What does a music festival say about you?

The season for music festivals is about to kick off, with seemingly more people going than ever before. But what does your choice of festival say about you?

Glastonbury, Bestival, the Big Chill, Latitude, Reading? Which wristband will you be flashing at friends and work colleagues this summer?

It’s safe to say music festivals are now an established part of British summer time. There are 450 in the UK alone this year and more people are going to them than ever before, says Virtual Festivals UK.

They used to be about leaving the social snobberies and constraints of everyday life at the gate. The mud and general madness was a great social leveller. Banker or buddhist, everyone was in it together. Now many are sponsored by big corporate brands and money can buy you luxury unimaginable years ago – tipi with shower and double bed for £3,000 anyone?

“They are completely mainstream now,” says Caspar Llewellyn Smith, editor of the Observer Music Monthly magazine. “Glastonbury is a national institution. It’s like an advertisement for the Somerset Tourist Board.”

But with so much choice and such a range of “experiences” on offer, where you go says more about you than ever before. It’s why people continue to wear the wristbands for weeks afterwards, it’s about making a statement.

“Your choice definitely says something about your identity,” says says Professor George McKay of the University of Salford, who has written extensively on festival culture, including the book Glastonbury: A Very English Fair.

“I often make the point that people don’t go to festivals for the music, which is a secondary attraction. They go because of the mass experience, the event itself. Some festivals are simply ‘cool’ and others not.”

And it’s basic human nature that many of us want to surround ourselves with like-minded people at festivals – it’s life affirming.

“For some, membership of a tribe gives them self esteem,” says Professor Adrian North, director of psychology at Heriot-Watt University. “If you are with people you think are cool it reaffirms your own lifestyle choices – you’re basically patting yourself on the back.”

Saturation point

So what are these festival tribes?

“If you go to Glastonbury or WOMAD you are probably interested in ethical issues around the environment or multiculturalism or a global consciousness. You may even have an organic allotment,” says Professor McKay.

“If it’s Latitude you’re a bit older and possibly taking the kids, but don’t want to be too uncomfortable – perhaps thinking you’d like to hire one of those tipis.”

Those who work in the festival industry agree divides exists. Reading and Leeds are a teenage rite of passage and all about the music, says Daniel Fahey, editor of Virtual Festivals UK.

“The Isle of Wight festival is about big heritage acts like Paul McCartney, so attracts a slightly older crowd. The Big Chill is for the former rave generation who are now in their 30s and Bestival is still a bit hippy, with fancy dress and healing fields”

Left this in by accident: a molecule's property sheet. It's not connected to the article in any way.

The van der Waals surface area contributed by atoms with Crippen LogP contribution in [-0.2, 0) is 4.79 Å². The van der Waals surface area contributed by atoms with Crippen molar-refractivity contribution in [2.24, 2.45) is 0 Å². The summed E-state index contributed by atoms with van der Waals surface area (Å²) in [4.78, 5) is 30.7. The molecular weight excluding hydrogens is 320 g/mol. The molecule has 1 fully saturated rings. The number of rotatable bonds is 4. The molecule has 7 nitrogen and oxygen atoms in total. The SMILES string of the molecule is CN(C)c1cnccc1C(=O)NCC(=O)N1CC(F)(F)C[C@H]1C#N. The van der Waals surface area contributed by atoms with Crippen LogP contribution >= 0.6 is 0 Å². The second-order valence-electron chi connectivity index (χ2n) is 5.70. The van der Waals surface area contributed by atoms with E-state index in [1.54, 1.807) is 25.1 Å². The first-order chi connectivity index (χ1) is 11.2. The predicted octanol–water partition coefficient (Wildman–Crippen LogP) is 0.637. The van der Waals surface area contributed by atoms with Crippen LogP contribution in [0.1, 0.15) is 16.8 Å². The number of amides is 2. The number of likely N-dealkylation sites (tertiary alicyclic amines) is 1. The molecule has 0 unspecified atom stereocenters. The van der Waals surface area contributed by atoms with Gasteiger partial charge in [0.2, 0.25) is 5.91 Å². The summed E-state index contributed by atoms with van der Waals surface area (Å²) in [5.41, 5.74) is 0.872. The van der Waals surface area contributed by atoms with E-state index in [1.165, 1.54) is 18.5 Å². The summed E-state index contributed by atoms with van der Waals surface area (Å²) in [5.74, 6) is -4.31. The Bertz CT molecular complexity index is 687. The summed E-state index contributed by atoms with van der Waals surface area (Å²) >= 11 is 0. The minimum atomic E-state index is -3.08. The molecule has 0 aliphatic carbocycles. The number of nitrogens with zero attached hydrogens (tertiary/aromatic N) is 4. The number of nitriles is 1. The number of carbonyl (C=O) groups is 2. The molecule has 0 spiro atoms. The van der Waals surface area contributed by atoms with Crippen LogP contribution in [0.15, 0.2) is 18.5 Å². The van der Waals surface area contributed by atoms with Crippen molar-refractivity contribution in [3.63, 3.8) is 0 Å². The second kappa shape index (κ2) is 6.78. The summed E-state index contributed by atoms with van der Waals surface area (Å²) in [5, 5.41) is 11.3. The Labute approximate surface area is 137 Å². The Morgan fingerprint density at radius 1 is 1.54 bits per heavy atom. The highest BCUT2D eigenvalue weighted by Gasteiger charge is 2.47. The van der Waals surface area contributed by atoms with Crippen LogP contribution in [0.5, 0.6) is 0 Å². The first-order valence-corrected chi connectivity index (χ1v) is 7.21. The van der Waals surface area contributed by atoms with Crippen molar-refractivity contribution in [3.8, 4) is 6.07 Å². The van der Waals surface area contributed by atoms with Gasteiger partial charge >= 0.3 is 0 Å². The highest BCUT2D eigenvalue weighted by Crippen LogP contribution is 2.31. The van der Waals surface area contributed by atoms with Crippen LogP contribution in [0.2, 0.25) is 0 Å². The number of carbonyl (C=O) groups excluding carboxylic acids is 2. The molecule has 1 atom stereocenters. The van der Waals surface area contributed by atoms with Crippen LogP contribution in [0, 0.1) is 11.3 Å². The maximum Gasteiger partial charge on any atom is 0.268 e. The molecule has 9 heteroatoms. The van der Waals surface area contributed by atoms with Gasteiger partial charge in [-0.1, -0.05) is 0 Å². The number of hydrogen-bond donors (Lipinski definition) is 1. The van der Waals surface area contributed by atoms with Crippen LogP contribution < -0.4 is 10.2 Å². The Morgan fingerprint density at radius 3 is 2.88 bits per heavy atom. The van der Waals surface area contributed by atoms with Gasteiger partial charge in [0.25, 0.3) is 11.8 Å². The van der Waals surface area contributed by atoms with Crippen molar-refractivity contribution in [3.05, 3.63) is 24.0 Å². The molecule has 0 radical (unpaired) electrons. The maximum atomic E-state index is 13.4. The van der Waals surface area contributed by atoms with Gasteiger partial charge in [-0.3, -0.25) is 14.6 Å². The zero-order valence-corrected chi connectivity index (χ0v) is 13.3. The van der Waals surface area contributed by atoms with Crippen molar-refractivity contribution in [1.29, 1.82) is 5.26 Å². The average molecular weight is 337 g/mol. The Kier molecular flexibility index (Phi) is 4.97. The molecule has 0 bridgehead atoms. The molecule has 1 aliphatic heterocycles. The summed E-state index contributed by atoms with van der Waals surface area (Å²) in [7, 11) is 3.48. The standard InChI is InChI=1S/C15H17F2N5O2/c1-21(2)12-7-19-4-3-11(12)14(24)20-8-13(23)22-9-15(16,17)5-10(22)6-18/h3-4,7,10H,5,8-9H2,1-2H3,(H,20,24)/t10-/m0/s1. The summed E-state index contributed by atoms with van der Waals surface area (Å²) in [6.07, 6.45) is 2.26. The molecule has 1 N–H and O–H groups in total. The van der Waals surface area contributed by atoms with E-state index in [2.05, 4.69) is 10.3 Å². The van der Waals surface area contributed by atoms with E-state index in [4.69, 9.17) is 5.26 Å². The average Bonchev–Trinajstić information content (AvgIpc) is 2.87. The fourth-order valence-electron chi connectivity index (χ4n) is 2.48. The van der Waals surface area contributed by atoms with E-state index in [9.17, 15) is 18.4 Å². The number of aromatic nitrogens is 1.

The increasing divides are something canny festival organisers have seized upon in order to survive what is now a very crowded market.

“The scene reached saturation point and it’s now maturing and segmenting,” says Caroline Jackson, a lecturer at Bournemouth University, who is doing a PhD on music festivals. “Individual festivals are now increasingly recognised for what type of experience you get there. Certain groups go to certain festival.”

Glastonbury, the biggest and best-known festival, has cleverly adapted by expanding to offer something for everyone, she adds. It has segmented within the festival itself. The diversity means people go to the same festival but have completely different experiences.

The changing nature of the scene has triggered very heated debate about authenticity and what a “real” festival is, says researchers. Is it a one-day shindig in a London park or a three-day party in Somerset with healing fields and heavy rock?


One post on an internet message board moans about a family spotted enjoying a cheese board in a comedy tent at one festival. Another complains of people’s “fake sentiment”, while pushchairs, middle-aged people and “tame” band line-ups also get slated.

“There’s a huge amount of snobbery when it comes to festivals these days,” says journalist Alice-Azania Jarvis, who writes for the Independent.

“The reputation of a festival is more important to some people than the acts who are playing. If watching your favourite band means standing in a field of people who look like mobile-phone salesmen, then some people will decide not to go. It’s not what you’re watching, more who you are watching them with.”

It’s inevitable when something becomes mainstream, like a festival, it loses its credibility among some people, says Prof North.

“If your sub culture sets you apart, once everyone else joins in it no longer makes you different. You’re just normal.”

But researchers say one thing has not changed and spans the divides – the temporary escape from the mundane routine of everyday life.

“Young people like festivals to experience the freedom of youth and their own new music, and older people like them too, trying to remember their own youth, not least by seeing their favourite bands reforming,” says McKay.

“And that kind of child-like freedom is a great part of the promise of any festival: outdoors, open air, camping in the countryside, music and other arts, with a group of like-minded people, seeking relaxation or excess.”

Put that way, it sounds so good.

Denise Winterman | May 26, 2010